Ecosystem Services    

Ecosystems are not static but dynamic and discontinuous systems with interactions and connections evolving both spatially and temporally.  They represent ecological processes and the resources they provide can be expressed in terms of goods and services.  Ecosystem processes can be considered value-neutral, whilst their goods and services are considered to have a value to society.
 
Ecosystem services therefore are the benefits people obtain from ecosystems.  This terminology is derived from two representative definitions:
 
“Ecosystem goods (such as food) and services (such as waste assimilation) represent the benefits human populations derive, directly or indirectly, from ecosystem functions “(Costanza et al., 1997).
 
“Ecosystem services are the conditions and processes through which natural ecosystems, and the species that make them up, sustain and fulfil human life. They maintain biodiversity and the production of ecosystem goods” (Daily, 1997).
 
Ecosystem services influence human well-being, which is assumed to possess multiple constituents, including: basic materials to support a good quality of life, such as secure and adequate livelihoods, ample food, shelter, clothing, and access to goods; health, including well-being, a healthy physical environment, such as clean air and water; good social relations, which includes social cohesion, mutual respect, the means to assist others and provide for children; security, including secure access to resources, personal safety, and protection against natural and human induced disasters; and freedom of choice and action, which are the opportunities that enable individuals to achieve what they value doing and being.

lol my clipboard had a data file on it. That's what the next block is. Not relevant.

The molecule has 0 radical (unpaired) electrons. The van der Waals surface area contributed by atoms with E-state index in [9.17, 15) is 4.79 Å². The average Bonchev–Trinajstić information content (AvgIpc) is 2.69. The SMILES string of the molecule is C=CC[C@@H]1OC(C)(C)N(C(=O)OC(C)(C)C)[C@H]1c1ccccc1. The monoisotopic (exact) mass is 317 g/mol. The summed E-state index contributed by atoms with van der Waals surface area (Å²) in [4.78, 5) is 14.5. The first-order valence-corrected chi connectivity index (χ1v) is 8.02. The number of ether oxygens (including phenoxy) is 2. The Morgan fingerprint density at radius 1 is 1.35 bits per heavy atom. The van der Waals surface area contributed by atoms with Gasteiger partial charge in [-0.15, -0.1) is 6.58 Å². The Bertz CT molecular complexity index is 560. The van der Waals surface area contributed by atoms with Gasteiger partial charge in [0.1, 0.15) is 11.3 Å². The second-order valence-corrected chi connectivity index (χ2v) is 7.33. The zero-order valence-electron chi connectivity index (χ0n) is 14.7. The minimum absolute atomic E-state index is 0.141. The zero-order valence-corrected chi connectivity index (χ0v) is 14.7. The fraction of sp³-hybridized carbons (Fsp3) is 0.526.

It is important to recognise that humans are integral elements of global ecosystems and that dynamic interactions take place between them and other parts of ecosystems.  The ever changing human condition drives ecosystem change directly and indirectly, thereby bringing about changes in human well-being.  Concurrently, economic, cultural and social factors, independent from ecosystems, influence the human condition, and natural forces shape ecosystems.    
 

Ecosystem Disservices

 
Ecosystem management in some cases may lead to possible ecosystem disservices.  Examples of disservices can include: increased prevalence of allergens; promoting invasive species; hosting pathogens or pests; inhibiting human mobility or safety; bringing about cultural and psychological effects that negatively impact human well-being; or increasing the necessity for using natural resources (i.e. water) or chemicals (i.e. pesticides and fertilisers). 
 
The possibility that ecosystem disservices may occur must be kept in mind when planning, evaluating and monitoring Ecosystem Approach projects.  The distinction between an ecosystem service and disservice could be dependent upon the context and perceptions of actors involved.  To improve the understanding of possible disservices collaboration between ecologists, social scientists and epidemiologists should explore interactions and provide quantifiable analysis of costs and benefits.
 

Ecosystem Service Classification   

 
Ecosystem services have been classified in various ways, including:
 
  • Functional groupings’, such as regulation, carrier, habitat, production, and information services (de Groot et al. 2002)1
  • Organisational groupings’, such as services associated with certain species that regulate external inputs into a system, and those related to the organisation of biological entities (Norberg 1999)2.